Those who are familiar with the Old Testament may know Eli better by his association with Samuel.
But what about Eli—the man who took care of Samuel after Samuel’s mother had dedicated him to the temple (1 Samuel 1:21-28)? What do we know about Eli, his sons, and his legacy?
We don’t often hear of Eli in a good context. Usually, any sermon that will speak about him does so in a negative way, and there’s a reason for that.
Although the Old Testament has a plethora of examples of what NOT to do in leadership, Eli exemplifies poor leadership through his passivity, among other vices.
In this article, we’ll dive into how Eli fails his calling to leadership, and how he serves as a foil to Samuel and how Samuel exemplifies strong, godly leadership.
Where Is Eli Mentioned in the Bible?
We first read about Eli in 1 Samuel 1 when a woman named Hannah is bitterly praying to the Lord that she may be granted a son. She offers, that if she is given a son, she will dedicate her son to temple service. This means that he would live and work in the temple under the leadership of Eli, and that no razor would touch his head. In other words, like Samson, he would live a Nazarite lifestyle.
Eli at first thinks Hannah is drunk because she’s moving her lips in prayer but no words are coming out. But after she explains the situation, he sends her away with a blessing.
We continue to read about Eli through 1 Samuel 4. In four short chapters, we see a man who had the best intentions but fell away from the path of godly leadership.
What Is the Context of the Story of Eli?
During the time period of 1 Samuel 1-4, Israel is under attack from foreign enemies, especially a group known as the Philistines. If we recall the story of Samson, the Philistines were by far one of Israel’s most formidable enemies.
With this in mind, Israel needs strong leadership to guide them against these armies. However, Eli does not fit like a puzzle piece very well into the job. Even though God has appointed him as high priest over Israel, he abuses the role by not taking action when he should.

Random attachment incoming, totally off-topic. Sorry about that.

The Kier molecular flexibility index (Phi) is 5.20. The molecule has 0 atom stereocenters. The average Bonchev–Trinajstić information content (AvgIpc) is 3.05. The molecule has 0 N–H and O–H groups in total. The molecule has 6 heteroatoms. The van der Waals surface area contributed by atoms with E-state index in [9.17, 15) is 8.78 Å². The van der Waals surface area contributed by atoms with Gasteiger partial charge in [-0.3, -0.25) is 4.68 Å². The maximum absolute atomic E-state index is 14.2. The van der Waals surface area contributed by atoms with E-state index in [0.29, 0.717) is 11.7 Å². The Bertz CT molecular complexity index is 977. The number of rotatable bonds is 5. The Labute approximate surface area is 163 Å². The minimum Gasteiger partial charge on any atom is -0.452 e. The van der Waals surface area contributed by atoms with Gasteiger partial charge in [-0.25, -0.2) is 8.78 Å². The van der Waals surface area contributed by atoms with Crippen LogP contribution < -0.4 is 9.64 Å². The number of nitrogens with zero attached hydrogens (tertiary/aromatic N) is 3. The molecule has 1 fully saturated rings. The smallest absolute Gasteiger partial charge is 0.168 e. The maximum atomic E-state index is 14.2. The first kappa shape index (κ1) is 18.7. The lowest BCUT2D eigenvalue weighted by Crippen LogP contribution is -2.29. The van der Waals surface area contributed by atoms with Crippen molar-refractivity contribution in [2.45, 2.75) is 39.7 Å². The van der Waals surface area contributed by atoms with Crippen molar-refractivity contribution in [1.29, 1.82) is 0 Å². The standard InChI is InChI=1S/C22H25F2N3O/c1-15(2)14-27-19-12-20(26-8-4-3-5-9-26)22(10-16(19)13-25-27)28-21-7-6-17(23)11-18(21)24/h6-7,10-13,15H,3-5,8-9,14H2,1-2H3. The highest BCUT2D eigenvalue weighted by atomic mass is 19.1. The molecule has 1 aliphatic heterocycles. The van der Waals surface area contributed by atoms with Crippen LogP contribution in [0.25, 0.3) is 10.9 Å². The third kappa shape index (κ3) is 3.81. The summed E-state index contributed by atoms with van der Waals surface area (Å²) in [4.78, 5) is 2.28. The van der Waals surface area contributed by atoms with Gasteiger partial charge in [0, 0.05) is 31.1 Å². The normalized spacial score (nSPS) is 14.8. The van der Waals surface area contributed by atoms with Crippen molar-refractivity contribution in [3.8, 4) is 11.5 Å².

First, we see problems right away in 1 Samuel 2. Although Eli may recognize the voice of God and the importance of obeying the law, his two sons do not. They mistreat the offerings to the Lord, sleep around with the women who work at the entrance of the Tabernacle, and have no regard for the holiness and glory of the Lord.
Even though Eli gives his own two sons a talking-to, he doesn’t take definitive action against his sons and their disregard for the Lord. They go as far as blaspheming God, but Eli doesn’t really give them more than a mere slap to the wrist. You can read about this in 1 Samuel 3.
Because of his passivity, the Lord cuts off the leadership in Eli’s family line, allows for the Philistines to capture the Ark of the Covenant, which was designed under divine direction as a housing vessel for the Lord in the Tabernacle, and later the Temple. Eli and his two sons all die on the same day of this battle.
His two sons appear to be struck down by the Philistines, and when Eli hears the news of the Ark of the Covenant, he falls back in his chair (which is stationed on a roof) and breaks his neck.
3 Things Christians Can Learn from Eli’s Leadership
Eli’s leadership can have a lot of parallels with a parable Jesus tells in Matthew 25:14-30. In this parable, a master gives his servants something known as a talent. A talent would’ve been roughly $400,000 in today’s economy.
Two of the servants invest the amount of talents the master has given and manage to double it. But one of the servants buries his talent. The master chastises the servant for doing so, by doing nothing with his talent, and gives the talent away to another one of the servants who had done something with the gift he had been given.